I have a hard time deleting things. In fact, such a hard time that as I rewrite novels … I just start a completely new document and rarely use any of the original story. I don’t revise, I rewrite.
At first, I thought I did this because I was learning things as a writer with each MS, so it made sense to not try to sift through all those old mistakes and fix them, but rather start all the way over, and for many of these stories that was necessary.
But, I think part of it was more that fear of deleting words I’d written. Not because I necessarily loved them, but more because I hated the idea of waste. I’d spent time crafting those words… wasn’t it just a complete waste of time to delete them.
In my head, I knew that wasn’t true. From studying writing, I knew that sometimes you had to write certain things to get to another point, and then delete those words. I knew that, but… it was still hard. And, since it was hard, I found ways to avoid it without acknowledging that’s what I was doing.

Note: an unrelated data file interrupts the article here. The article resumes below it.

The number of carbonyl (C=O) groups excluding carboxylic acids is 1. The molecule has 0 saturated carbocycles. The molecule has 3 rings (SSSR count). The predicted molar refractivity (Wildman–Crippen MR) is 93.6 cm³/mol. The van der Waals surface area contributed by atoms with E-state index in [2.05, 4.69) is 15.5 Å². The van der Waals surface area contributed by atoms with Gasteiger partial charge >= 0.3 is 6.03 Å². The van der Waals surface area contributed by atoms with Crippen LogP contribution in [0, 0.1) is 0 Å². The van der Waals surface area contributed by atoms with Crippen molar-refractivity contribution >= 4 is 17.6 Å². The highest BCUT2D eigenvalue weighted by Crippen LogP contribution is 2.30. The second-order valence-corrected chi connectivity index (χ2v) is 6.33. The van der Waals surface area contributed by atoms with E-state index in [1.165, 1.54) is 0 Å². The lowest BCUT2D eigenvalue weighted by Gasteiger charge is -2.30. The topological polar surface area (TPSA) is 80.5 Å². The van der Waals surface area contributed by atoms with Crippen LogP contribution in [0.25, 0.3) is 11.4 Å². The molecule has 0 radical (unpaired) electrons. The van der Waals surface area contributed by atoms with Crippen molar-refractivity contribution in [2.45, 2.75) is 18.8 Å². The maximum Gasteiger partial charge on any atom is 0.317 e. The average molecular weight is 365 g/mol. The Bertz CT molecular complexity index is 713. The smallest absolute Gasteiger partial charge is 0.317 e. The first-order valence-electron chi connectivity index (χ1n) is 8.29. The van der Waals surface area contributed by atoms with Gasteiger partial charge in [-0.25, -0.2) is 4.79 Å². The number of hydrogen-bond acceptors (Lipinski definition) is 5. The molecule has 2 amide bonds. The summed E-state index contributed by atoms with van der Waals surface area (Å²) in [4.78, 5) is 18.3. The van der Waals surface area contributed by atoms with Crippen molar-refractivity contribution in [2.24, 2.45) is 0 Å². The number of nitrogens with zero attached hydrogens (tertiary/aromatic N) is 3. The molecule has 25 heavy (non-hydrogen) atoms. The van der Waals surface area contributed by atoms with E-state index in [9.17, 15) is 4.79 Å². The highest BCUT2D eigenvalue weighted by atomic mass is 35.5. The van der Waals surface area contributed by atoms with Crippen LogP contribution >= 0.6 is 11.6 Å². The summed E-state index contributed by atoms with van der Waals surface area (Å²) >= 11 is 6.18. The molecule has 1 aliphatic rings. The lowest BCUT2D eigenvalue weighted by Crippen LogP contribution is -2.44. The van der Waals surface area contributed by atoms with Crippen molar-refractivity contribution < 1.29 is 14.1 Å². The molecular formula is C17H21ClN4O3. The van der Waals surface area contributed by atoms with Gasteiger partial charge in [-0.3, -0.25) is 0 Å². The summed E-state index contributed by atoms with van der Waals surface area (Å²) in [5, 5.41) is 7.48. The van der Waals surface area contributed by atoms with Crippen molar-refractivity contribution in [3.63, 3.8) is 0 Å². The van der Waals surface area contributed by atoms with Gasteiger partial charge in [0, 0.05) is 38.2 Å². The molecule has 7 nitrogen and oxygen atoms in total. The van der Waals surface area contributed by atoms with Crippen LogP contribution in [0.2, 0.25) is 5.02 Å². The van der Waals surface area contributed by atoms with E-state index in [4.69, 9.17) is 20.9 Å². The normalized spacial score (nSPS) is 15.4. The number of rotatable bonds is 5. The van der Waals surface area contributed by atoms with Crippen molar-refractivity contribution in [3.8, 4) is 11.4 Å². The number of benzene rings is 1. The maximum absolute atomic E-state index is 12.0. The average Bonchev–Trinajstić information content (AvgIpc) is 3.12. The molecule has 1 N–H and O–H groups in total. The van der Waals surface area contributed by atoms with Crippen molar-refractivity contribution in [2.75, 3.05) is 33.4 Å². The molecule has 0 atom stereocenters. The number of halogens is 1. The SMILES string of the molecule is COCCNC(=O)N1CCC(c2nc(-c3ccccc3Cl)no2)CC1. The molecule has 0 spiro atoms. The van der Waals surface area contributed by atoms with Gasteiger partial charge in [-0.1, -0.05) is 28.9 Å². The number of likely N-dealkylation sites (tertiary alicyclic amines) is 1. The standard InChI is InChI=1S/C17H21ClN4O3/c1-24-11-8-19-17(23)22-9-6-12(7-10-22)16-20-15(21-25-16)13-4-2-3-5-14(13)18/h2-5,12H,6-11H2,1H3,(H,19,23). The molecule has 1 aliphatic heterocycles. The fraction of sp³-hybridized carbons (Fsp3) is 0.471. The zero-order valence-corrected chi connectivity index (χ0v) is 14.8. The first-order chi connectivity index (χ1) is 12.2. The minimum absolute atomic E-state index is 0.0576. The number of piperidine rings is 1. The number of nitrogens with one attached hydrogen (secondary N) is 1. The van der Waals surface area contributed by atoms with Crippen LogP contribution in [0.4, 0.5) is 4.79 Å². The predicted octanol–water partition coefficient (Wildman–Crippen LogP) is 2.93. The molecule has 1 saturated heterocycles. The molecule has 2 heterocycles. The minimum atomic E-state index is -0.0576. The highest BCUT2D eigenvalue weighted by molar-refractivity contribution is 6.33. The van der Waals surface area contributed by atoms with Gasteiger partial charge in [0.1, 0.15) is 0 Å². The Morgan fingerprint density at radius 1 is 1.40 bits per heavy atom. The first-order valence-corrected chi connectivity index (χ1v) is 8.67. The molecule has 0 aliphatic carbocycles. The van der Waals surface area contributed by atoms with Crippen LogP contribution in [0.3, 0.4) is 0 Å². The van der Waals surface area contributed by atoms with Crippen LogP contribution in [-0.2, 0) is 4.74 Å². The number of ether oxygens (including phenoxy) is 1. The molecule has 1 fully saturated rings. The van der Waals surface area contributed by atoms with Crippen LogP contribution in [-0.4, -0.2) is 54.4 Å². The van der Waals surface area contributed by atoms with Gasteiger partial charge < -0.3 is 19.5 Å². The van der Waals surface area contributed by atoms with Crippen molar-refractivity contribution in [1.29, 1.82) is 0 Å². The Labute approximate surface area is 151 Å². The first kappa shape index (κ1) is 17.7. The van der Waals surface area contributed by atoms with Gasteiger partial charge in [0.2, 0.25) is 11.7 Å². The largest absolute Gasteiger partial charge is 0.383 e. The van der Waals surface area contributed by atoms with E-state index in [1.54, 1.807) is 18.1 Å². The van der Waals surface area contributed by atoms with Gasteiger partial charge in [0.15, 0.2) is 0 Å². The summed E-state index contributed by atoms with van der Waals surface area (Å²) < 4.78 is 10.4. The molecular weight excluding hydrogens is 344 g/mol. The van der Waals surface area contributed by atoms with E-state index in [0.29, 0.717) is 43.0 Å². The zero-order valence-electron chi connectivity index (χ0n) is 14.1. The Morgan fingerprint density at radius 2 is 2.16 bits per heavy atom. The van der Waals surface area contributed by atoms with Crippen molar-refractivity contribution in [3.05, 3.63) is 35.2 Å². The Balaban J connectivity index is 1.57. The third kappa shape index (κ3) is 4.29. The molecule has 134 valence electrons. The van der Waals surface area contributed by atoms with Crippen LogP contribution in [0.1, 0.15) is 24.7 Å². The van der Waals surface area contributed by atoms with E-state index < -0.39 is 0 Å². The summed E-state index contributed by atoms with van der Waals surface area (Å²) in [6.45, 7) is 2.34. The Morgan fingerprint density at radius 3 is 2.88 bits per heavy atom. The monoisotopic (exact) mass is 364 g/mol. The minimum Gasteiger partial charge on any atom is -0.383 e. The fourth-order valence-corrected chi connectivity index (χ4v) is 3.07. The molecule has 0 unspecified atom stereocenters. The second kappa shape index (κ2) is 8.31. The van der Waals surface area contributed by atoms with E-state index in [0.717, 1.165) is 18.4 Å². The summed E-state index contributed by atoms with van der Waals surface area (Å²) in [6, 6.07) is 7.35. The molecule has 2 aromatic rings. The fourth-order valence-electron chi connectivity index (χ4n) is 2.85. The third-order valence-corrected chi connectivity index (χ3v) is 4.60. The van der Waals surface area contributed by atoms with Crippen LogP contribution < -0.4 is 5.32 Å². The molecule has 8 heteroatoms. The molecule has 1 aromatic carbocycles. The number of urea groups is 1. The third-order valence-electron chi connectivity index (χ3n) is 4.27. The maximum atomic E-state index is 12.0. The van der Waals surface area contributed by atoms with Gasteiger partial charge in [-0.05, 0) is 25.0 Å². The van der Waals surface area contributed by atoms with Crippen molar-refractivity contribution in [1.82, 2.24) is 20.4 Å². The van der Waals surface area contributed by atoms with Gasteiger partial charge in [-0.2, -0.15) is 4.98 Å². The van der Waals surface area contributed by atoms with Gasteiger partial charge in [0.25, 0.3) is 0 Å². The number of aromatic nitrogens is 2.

I think the best antidote for this was finding an invaluable critique partner. When it was just me–no feedback–I could convince myself something worked (or might work) even when deep down I knew it didn’t.
It’s taken me a long time to realize that when I feel something doesn’t work… it usually doesn’t. That doesn’t mean it’s worthless, and it might need to be changed in ways I never would have imagined, but it doesn’t totally work.
If it won’t work for me, it won’t work for the reader. One of the first quotes about writing that I remember memorizing and posting around myself was the Robert Frost quote, “No tears in the writer, no tears in the reader. No surprise in the writer, no surprise in the reader.”
And yet sometimes, I still find myself thinking… well, maybe it will work even though I don’t think it will.